When we hear that strength training is an important component in any fitness program, the question comes up â€œIs Yoga considered strength training?â€Â
First of all, strength training is important to running because
- You need to be able to hold proper form when you begin to tire.
- It keeps muscles fit and bone mineral loss at a minimum (natural effects of aging).
- Improves VO2 max
- Improves running performance due to neuromuscular adaptation.
- Increases foot turnover speed (reduces ground contact time resulting in faster running). (source: Scott Murr co-author: Run Less, Run Faster)
- Strong muscles help prevent injury and aide in the recovery in the event of an injury.Â
We can say that when you assume certain yoga poses you have to support your own body weight with your muscles.Â Challenging arm balances come to mind or hand stands.Â Â When you hold positions for extended periods of time such as warrior pose, this strengthens the leg muscles.Â The result, using yoga, is strengthening of the muscle groups, increasing flexibility and balance, and building core fitness.
As with doing only one sport, your muscles will adapt.Â Weaknesses develop as we age and in order to balance those weaknesses, building stronger muscles by changing the work load (and I donâ€™t mean gain weight so you can assume yoga poses and have more weight to support!) is necessary.Â
In order to build strength in a muscle (not the muscle group but focused on a specific muscle), it must repeatedly be overloaded. The best way to do this is through free weights to train for power and strength.Â Using free weights forces the body to lift and control the weight.Â Â You can work using the overload principle with weights: Increase the weight you are lifting, or change the speed of the exercise or increase the range of motion.Â Â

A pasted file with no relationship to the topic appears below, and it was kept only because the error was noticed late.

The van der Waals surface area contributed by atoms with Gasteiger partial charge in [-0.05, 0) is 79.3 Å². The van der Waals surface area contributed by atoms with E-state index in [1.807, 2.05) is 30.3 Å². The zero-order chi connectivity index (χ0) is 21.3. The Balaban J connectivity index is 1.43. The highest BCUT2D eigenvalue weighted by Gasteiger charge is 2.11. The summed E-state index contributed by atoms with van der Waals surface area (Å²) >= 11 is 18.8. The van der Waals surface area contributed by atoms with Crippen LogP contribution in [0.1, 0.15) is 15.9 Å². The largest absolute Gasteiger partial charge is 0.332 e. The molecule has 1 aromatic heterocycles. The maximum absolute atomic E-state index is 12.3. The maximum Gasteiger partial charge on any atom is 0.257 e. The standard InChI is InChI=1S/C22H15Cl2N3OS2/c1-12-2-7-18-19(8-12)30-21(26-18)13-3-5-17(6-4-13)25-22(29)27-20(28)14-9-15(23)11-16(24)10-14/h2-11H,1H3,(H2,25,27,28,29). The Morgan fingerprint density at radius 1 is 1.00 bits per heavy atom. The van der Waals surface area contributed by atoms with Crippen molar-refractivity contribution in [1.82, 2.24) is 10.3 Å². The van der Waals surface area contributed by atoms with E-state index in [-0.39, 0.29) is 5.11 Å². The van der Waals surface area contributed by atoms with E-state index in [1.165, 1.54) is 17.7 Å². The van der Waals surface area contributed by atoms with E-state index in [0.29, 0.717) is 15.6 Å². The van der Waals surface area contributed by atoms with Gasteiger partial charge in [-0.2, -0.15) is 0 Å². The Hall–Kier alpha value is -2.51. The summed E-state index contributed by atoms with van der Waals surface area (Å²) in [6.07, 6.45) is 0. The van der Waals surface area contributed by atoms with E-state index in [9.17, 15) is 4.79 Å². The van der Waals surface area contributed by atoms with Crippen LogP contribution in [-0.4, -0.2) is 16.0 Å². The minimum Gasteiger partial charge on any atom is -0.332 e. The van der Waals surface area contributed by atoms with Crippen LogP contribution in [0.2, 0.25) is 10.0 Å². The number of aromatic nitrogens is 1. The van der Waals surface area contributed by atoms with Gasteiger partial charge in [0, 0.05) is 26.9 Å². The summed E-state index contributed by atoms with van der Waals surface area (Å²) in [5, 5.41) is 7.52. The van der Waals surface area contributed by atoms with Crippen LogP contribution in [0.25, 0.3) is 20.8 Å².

I think both yoga AND using weight resistance training is important to overall improvement in muscle tone, strength, and overall fitness.Â Obviously, when I was looking for an answer, Yogis say yes, yoga is all that is needed.Â Fans of weight training say no, you must have weights so you can increase your work load and build, not just maintain, muscle strength.
Do you think yoga alone can achieve adequate muscle strength for specific sports endurance training?Â Â
A Low Fat Muffin:
This recipe came about from a magazine insert coupon.Â It was for Pompeian Olive oil although I ended up not using oil in my muffins.Â Â Â A good, low fat seasonal muffin.Â The fruit being crushed pineapple and banana.Â
Makes 9 Large Muffins or about 12 medium sized muffins
- Non Stick cooking spray to spray muffin tins
- 1 TBS sugar
- 1 tsp cinnamon
- 1/2 cup sugar
- 1 2/3 cup all purpose flour
- 1 1/2 tsp baking powder
- 1/4 tsp salt
- 1/3 cup low fat buttermilk
- 1 egg, slightly beaten
- 8 oz 100% pumpkin puree
- 1 small banana, mashed
- 8 oz crushed pineapple, drained
- 2 tsp vanilla extract
In a small cup, mix the 1 TBS sugar with the teaspoon cinnamon and set aside. This is for your topping.
In a large bowl, blend the 1/2 cup sugar, flour, baking powder, and salt.
In a smaller bowl, mix together the buttermilk, egg, pumpkin, banana, pineapple and vanilla.
Mix JUST until blended the buttermilk mixture into the flour mix.Â
Spoon into muffin tins, sprinkle on the topping and bake for about 25 â€“ 35 minutes for large muffins or 20 minutes for medium sized muffins. Make sure your knife comes out clean to check for doneness.Â *I baked the large muffins for about 35 minutes and they were still very moist on the inside but all agreed they were delicious and not undercooked. Give the muffin the benefit of the doubt and donâ€™t over cook to the point of drying it out.
They arenâ€™t the prettiest muffins but they sure did disappear fast.Â